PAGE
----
Addressing the antisemitism scandal which continues to engulf the British Labour Party, the Guardian published an article today by Harriet Sherwood on the row titled ‘Corbyn’s Labour must be more decisive on antisemitism claims’.
Sherwood, the Guardian’s religion correspondent (and their former Jerusalem correspondent), was critical of the “party leadership’s failure to act immediately and emphatically in response to a string of incidents over the past few weeks”.
She then added:
The problem is defining antisemitism; any expression of Jew-hatred or Nazi sympathy is straightforward but the difficulty lies where opposition to or criticism of official Israeli policies becomes entangled with its citizens, or Jewish people around the world.
Some argue that any criticism of Israel is de facto antisemitism because of the state’s uniquely Jewish character. Others say opposition to the present Israeli government’s policies is entirely legitimate, and has nothing to do with antisemitism.
Of course, next to nobody actually claims that “criticism of Israel is de facto antisemitism”. Rather, most are quite careful not to conflate the two.
- Denying the Jewish people their right to self-determination, e.g., by claiming that the existence of a State of Israel is a racist endeavor.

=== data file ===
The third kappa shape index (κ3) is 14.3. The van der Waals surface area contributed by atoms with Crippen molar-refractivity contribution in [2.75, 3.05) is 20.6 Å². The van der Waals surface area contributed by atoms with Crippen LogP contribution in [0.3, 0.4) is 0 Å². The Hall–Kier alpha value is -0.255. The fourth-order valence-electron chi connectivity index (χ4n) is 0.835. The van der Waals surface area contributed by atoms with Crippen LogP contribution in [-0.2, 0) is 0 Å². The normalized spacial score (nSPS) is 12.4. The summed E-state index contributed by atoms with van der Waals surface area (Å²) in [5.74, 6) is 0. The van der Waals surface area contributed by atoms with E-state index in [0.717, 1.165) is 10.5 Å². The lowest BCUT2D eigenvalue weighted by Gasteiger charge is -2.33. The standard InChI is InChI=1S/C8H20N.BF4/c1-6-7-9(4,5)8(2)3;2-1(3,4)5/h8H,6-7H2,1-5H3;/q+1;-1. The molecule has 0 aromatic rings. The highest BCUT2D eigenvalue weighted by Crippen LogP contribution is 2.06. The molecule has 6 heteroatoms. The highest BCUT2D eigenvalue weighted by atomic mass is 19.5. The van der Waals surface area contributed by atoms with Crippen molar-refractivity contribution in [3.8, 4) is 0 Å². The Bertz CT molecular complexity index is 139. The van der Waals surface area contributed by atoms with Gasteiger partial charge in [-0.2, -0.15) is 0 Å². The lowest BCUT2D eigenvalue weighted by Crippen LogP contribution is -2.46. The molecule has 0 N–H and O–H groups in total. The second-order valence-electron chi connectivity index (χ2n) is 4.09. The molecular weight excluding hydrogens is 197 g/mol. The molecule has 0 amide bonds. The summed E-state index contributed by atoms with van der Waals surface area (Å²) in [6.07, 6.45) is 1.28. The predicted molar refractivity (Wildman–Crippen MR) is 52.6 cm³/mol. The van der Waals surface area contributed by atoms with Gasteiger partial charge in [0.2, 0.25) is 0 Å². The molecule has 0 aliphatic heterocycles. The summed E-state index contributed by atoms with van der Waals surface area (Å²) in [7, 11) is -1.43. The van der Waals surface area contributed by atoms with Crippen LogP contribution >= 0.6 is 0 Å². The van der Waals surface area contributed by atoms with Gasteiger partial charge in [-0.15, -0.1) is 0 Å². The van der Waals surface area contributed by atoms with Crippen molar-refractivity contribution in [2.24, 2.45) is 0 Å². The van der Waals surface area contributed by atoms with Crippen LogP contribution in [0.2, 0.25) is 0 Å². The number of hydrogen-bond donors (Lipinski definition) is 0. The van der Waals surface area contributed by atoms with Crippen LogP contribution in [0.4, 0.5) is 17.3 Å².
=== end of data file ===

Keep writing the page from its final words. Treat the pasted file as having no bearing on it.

- Applying double standards by requiring of it a behavior not expected or demanded of any other democratic nation.
- Using the symbols and images associated with classic antisemitism (e.g., claims of Jews killing Jesus or blood libel) to characterize Israel or Israelis.
- Drawing comparisons of contemporary Israeli policy to that of the Nazis.
- Holding Jews collectively responsible for actions of the state of Israel.
Sherwood has attacked a straw man.
There are certain grey areas when defining antisemitism, yes. But, for Sherwood to suggest that Israeli officials – or anyone of any real stature – frivolously use the antisemitism charge against mere opponents of Israeli government policy represents the height of intellectual dishonesty.